Cappellini, far right, got comfortable in 2003 with a few of his chosen designers, including, clockwise from left, Ronan Bouroullec, Carlo Colombo, Erwan Bouroullec, Jasper Morrison and Piero Lissoni.

At this year’s Salone, Cappellini posed with a trio of young designers: From left, Antonio Facco, Johan Lindstèn and Matteo Zorzenoni.

Italian design star Paola Navone began working with Cappellini for the first time this year, creating a suite of furnishings called the “Panda” collection, with which the pair poses here.

Among the international designers Cappellini brought into the company and nurtured are, clockwise from top left, Japanese-born Kuramata; Briton Morrison; Tunis-born, English-bred Tom Dixon; Dutchman Marcel Wanders, Aussie Newson and Indian-born Satyendra Pakhalé (portrait courtesy of Ammann Gallery).

Who are the rising talents you’re most excited about right now?

Today we have new young designers in Italy, like the innovative Lanzavecchia + Wai, who are very promising, indeed. They usually only do interior and exhibition projects that are poetic and experimental, so I was interested in challenging them with furniture projects.

Giulio Cappellini poses in Mendini’s Proust Geometrica chair; behind is Kuramata’s Homage to Mondrian cabinet, designed in 1975 and produced by Capellini beginning in 2009.

How do you inspire new designers, like Lanzavecchia + Wai, when you ask them to head into a previously unexplored discipline?

I tell them to work with great passion and professionalism and, above all, freedom to try to better understand the spirit of a different genre or medium in their own way.

How much do you design yourself nowadays? Which contemporary and past designers inspire you most?

I design some products, but sometimes what I like to do most is to work on the global business projects, from product selection to the image and identity — including package and graphic design, and even the advertising campaign — for a piece. My masters are the Eameses and Jasper Morrison. I love the Eameses for their global vision of interiors. They liked to mix their own contemporary design products with objects coming from all over the world — rugs from India, candles from Morocco. They had a very innovative and forward-looking vision even 50 years ago. As for Morrison, I love his attention to detail and his respect for the materials he uses. The proportions of the objects he designs are perfect. The Thinking Man’s chair was the first product we worked on, and it was the beginning of a long history. Jasper is not just a designer for Cappellini; he is a good friend. When we get together, we speak for maybe two hours about products, and we spend the rest of the day on global strategy for Cappellini.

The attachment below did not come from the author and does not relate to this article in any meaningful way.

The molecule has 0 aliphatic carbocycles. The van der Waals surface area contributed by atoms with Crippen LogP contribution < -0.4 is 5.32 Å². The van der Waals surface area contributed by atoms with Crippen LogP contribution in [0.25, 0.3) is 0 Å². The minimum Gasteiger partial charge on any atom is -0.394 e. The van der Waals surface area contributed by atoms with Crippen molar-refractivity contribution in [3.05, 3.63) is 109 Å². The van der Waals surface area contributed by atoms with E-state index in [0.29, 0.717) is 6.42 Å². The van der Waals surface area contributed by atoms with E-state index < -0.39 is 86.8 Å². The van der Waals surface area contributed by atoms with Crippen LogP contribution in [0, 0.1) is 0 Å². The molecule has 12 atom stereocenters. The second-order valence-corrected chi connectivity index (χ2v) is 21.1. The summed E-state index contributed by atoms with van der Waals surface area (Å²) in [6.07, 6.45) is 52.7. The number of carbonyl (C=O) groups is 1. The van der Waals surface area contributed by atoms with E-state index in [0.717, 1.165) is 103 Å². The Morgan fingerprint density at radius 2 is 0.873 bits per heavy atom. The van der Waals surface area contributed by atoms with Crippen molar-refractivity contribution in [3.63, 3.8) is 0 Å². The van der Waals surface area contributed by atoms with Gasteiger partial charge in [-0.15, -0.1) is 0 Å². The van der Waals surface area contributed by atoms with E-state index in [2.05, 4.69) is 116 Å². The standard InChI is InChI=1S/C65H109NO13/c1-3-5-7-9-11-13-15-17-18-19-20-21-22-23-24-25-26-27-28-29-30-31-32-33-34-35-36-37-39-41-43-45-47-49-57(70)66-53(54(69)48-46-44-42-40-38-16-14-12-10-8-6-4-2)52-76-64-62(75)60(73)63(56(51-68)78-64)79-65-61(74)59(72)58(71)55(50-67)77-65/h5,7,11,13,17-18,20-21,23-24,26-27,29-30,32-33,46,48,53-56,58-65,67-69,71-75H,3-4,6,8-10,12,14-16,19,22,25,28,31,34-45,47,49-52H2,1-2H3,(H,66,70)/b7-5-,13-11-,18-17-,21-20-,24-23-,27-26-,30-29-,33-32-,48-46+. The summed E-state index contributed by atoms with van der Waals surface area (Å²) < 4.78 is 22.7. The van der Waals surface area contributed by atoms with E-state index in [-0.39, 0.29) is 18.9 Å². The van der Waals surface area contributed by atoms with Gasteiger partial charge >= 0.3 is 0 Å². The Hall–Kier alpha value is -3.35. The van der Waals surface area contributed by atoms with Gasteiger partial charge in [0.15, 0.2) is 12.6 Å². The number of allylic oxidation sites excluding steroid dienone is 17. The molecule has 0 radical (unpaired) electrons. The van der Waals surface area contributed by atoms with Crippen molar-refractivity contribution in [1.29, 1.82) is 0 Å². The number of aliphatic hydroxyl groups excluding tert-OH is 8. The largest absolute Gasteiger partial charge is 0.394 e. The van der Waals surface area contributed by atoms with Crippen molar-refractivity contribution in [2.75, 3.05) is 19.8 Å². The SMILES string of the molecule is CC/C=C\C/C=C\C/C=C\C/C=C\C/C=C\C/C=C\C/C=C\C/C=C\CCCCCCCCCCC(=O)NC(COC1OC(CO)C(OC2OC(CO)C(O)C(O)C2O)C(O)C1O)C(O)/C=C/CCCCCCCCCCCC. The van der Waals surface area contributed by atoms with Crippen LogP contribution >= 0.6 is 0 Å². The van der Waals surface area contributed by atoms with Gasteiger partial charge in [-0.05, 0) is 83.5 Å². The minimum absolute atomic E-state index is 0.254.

An installation of the small, pink-plastic Fish chairs (2005) designed by Pakhalé — who’s represented by Cologne’s Ammann Gallery — recently adorned a variety of landscapes at the Fairchild Tropical Botanic Garden, in Coral Gables, Florida.

Windowed seating areas at the newly opened, Renzo Piano-designed Whitney Museum of American Art in New York beckon weary art-lovers with Morrison’s Elan sofas, 1999.

A view of the 2013–14 Philadelphia Museum of Art show “Marc Newson: At Home” includes two of the designer’s pieces for Cappellini: the Embryo chair, in red, and the Orgone table, in white. Photo by Jason Wierzbicki, courtesy of the Philadelphia Museum of Art

One soothingly monochromatic area of Cappellini’s booth at this year’s Salone del Mobile furniture expo, in Milan, showed off Navone’s new “Panda Landscape” Collection.

Another Salone vignette celebrates Morrison’s Orla sofa and chairs, 2014, and Stick tables, 2005, as well as the Hanging Screen System of GamFratesi, 2015.


Alessandro Mendini‘s Proust Geometrica chair, designed in 1978 and colorfully remastered and re-released by Cappellini in 2009, makes an appearance in the group design-exhibition “Playing With Tradition,” installed in the Georgian Rooms of Dublin Castle, in the Irish capital, through September 6.

What is your vision for the company now that it has been bought by Haworth? How do you see its future?

Cappellini is now part of a large international group. The future of Cappellini will continue to be the same as it always was, but with an increasingly global place in the market. Not only does Cappellini have to produce beautiful objects that make people dream and smile, it has to defend and increase its cultural role in design history — a very exciting next project.

Giulio Cappellini’s Quick Picks on 1stdibs

Mangiarotti Asolo Table, 1990s, offered by Gaspare Asaro - Italian Modern
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Mangiarotti Asolo Table, 1990s, offered by Gaspare Asaro - Italian Modern

The lesson of a great master, a work of design and architecture at the same time

Marc Newson Red Embryo Lounge Chair, 1988, offered by MORENTZ
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Marc Newson Red Embryo Lounge Chair, 1988, offered by MORENTZ

One of the first projects of Newson that has over time retained its expressive power.

Jasper Morrison Lotus Chair, 2006, offered by My Modern
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Jasper Morrison Lotus Chair, 2006, offered by My Modern

An industrial product that reveals the entire capacity of Morrison to create timeless objects

Jasper Morrisson Thinking Man's Chair, 2014 edition, numbered 50/99, offered by Markanto Designklassiker UG
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Jasper Morrisson Thinking Man's Chair, 2014 edition, numbered 50/99, offered by Markanto Designklassiker UG

A perfect object that interprets the material out of which it is constructed — metal — with great skill